Just a year and a half after sending NASA’s Parker Solar Probe to study the Sun, United Launch Alliance (ULA) is ready to once again support a science mission on its way to the center of our solar system. The Solar Orbiter, a unique spacecraft jointly developed by NASA and the European Space Agency, will launch aboard a ULA Atlas V 411 booster, propelling it to the Sun to snap the first photos of its north and south poles.
The Solar Orbiter will work in conjunction with NASA’s Parker Solar Probe in unlocking the mysteries of our closest star. Parker Solar Probe occasionally dips into the Sun’s atmosphere – referred to as the corona – learning about the environment and the solar wind that propels energy and radiation into our solar system. The Solar Orbiter will – as the name suggests – orbit the Sun, but will remain further away than Parker (about 26 million miles away) allowing it to produce the first images of the Sun’s northern and southern poles. This advancement could potentially offer more insight into the Sun’s powerful magnetic field.
The ULA Atlas V 411 booster arrived in Florida back in November 2019. Since the completion of the previous Atlas V mission that supported the Boeing Starliner Orbital Flight Test in December 2019, ULA has been continuously prepping for the launch of the Solar Orbiter. In early January 2020, the booster was vertically hoisted into ULA’s Vertical Integration Facility. Following final booster preparations, including rolling it out to the launchpad for pre-launch testing twice, the safely encapsulated Solar Orbiter payload was carefully stacked on top during final integration on January 31st.
According to ULA, the Atlas V 411 configuration was selected to provide the necessary “Earth departure trajectory for making repeated close encounters with the sun.” The configuration used to launch the Solar Orbiter consists of a dual-nozzle main engine and one solid-fuel booster mounted to the side. This allows the rocket to utilize steering capability provided by the main engine while maintaining a center of gravity stabilized by the additional booster. ULA states that while this is a rather unique configuration, it is one that has been successfully utilized to support missions five times since 2006.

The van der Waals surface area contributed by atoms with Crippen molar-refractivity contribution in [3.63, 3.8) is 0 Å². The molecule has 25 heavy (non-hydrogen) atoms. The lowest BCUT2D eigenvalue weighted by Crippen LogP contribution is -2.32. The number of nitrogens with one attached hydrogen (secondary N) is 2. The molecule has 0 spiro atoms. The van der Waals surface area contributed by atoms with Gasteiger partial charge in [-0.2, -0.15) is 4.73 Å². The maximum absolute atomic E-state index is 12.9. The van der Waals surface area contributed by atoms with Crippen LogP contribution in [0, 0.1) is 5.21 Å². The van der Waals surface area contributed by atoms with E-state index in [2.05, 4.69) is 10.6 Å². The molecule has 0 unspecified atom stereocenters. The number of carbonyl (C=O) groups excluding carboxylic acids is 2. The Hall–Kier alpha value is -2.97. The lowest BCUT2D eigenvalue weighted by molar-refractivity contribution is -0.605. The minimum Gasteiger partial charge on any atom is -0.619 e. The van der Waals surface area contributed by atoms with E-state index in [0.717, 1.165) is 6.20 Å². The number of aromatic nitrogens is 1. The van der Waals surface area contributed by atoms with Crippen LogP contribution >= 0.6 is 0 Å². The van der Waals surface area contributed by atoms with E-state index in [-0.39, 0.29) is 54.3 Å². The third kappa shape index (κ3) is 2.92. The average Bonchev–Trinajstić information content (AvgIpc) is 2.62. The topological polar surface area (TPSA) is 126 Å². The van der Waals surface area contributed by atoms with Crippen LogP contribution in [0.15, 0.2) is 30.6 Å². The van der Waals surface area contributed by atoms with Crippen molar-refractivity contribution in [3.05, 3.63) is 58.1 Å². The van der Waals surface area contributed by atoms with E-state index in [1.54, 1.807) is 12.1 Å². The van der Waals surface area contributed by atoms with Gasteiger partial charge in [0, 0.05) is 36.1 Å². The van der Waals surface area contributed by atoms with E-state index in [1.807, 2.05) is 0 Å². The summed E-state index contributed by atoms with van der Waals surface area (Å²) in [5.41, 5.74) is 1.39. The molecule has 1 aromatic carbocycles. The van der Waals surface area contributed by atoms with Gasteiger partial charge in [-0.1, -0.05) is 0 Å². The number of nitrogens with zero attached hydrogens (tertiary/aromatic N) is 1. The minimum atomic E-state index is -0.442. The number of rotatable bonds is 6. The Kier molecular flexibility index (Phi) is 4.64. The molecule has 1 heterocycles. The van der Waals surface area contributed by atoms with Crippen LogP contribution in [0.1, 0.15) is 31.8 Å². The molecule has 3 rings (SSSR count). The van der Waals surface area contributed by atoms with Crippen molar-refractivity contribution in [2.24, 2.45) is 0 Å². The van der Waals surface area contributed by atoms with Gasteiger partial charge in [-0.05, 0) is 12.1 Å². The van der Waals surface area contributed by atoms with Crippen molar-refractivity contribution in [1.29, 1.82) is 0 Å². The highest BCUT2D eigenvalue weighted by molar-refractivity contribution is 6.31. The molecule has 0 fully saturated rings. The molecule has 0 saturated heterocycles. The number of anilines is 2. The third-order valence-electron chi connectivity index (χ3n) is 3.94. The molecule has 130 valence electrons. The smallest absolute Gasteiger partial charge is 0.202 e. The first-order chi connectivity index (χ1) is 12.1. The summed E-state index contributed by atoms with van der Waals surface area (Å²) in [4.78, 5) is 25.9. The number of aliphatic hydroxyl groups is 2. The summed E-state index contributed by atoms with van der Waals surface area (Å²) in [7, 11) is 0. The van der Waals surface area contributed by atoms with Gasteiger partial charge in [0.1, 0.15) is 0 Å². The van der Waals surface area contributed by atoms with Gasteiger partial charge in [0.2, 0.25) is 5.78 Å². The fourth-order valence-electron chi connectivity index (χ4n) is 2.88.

Ahead of the February 9th launch attempt, teams rolled the mighty Atlas V 411 out to the launchpad at Space Launch Complex-41 at Cape Canaveral Air Force Station to complete a full Wet Dress Rehearsal (WDR) – a full run-through of launch day operations including fueling the rocket and proceeding through terminal count. The first attempt at WDR resulted in a minor delay of launch due to a “wind-blown ECS cold air duct” that had to be replaced before testing could be completed, according to CEO of ULA, Tory Bruno. The second attempt of the WDR on January 24th was completed without a hitch.
On Friday morning February 7th, Bruno announced that all of pre-flight rehearsals and verifications were completed and the Solar Orbiter was ready to begin its journey to the Sun.
Currently, ULA and NASA are targeting a launch on Sunday, February 9th at 11:03 pm EST (0403 UTC) with a two-hour launch window. The launch weather is at 80% “GO” conditions with cumulus clouds as the primary concern for violation. Should the launch need to 24-hr recycle for a launch attempt on Monday, February 10th, weather conditions deteriorate slightly to 70% “GO.”
A live launch webcast will be provided on NASA TV beginning approximately 30 minutes prior to lift-off at 10:30 pm EST (0330 UTC).
Check out Teslarati’s newsletters for prompt updates, on-the-ground perspectives, and unique glimpses of SpaceX’s rocket launch and recovery processes.